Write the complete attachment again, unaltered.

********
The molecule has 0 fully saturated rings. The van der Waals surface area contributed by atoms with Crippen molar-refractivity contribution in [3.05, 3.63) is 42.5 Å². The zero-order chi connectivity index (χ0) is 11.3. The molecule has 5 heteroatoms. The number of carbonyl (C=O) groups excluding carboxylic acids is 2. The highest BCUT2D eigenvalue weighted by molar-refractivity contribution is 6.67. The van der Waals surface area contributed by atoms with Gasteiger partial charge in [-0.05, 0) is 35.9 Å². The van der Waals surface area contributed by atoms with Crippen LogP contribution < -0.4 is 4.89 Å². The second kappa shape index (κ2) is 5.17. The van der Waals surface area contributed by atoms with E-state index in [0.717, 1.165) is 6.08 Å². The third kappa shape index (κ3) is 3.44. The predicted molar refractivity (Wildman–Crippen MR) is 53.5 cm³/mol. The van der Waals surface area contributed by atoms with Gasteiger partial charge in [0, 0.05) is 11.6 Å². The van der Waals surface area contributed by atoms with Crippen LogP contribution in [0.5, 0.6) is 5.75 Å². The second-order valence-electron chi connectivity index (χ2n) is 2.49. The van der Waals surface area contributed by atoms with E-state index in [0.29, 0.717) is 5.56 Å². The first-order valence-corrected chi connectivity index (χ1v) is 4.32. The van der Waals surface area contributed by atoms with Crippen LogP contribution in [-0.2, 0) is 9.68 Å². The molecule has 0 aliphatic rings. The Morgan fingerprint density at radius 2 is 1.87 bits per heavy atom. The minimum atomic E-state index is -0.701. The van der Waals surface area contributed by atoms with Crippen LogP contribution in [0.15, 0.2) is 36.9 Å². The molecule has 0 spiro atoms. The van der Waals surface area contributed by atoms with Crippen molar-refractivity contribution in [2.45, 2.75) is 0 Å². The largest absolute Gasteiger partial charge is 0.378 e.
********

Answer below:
The molecule has 0 fully saturated rings. The van der Waals surface area contributed by atoms with Crippen molar-refractivity contribution in [3.05, 3.63) is 42.5 Å². The zero-order chi connectivity index (χ0) is 11.3. The molecule has 5 heteroatoms. The number of carbonyl (C=O) groups excluding carboxylic acids is 2. The highest BCUT2D eigenvalue weighted by molar-refractivity contribution is 6.67. The van der Waals surface area contributed by atoms with Gasteiger partial charge in [-0.05, 0) is 35.9 Å². The van der Waals surface area contributed by atoms with Crippen LogP contribution < -0.4 is 4.89 Å². The second kappa shape index (κ2) is 5.17. The van der Waals surface area contributed by atoms with E-state index in [0.717, 1.165) is 6.08 Å². The third kappa shape index (κ3) is 3.44. The predicted molar refractivity (Wildman–Crippen MR) is 53.5 cm³/mol. The van der Waals surface area contributed by atoms with Gasteiger partial charge in [0, 0.05) is 11.6 Å². The van der Waals surface area contributed by atoms with Crippen LogP contribution in [0.5, 0.6) is 5.75 Å². The second-order valence-electron chi connectivity index (χ2n) is 2.49. The van der Waals surface area contributed by atoms with E-state index in [0.29, 0.717) is 5.56 Å². The first-order valence-corrected chi connectivity index (χ1v) is 4.32. The van der Waals surface area contributed by atoms with Crippen LogP contribution in [-0.2, 0) is 9.68 Å². The molecule has 0 aliphatic rings. The Morgan fingerprint density at radius 2 is 1.87 bits per heavy atom. The minimum atomic E-state index is -0.701. The van der Waals surface area contributed by atoms with Crippen LogP contribution in [0.15, 0.2) is 36.9 Å². The molecule has 0 spiro atoms. The van der Waals surface area contributed by atoms with Crippen molar-refractivity contribution in [2.45, 2.75) is 0 Å². The largest absolute Gasteiger partial charge is 0.378 e.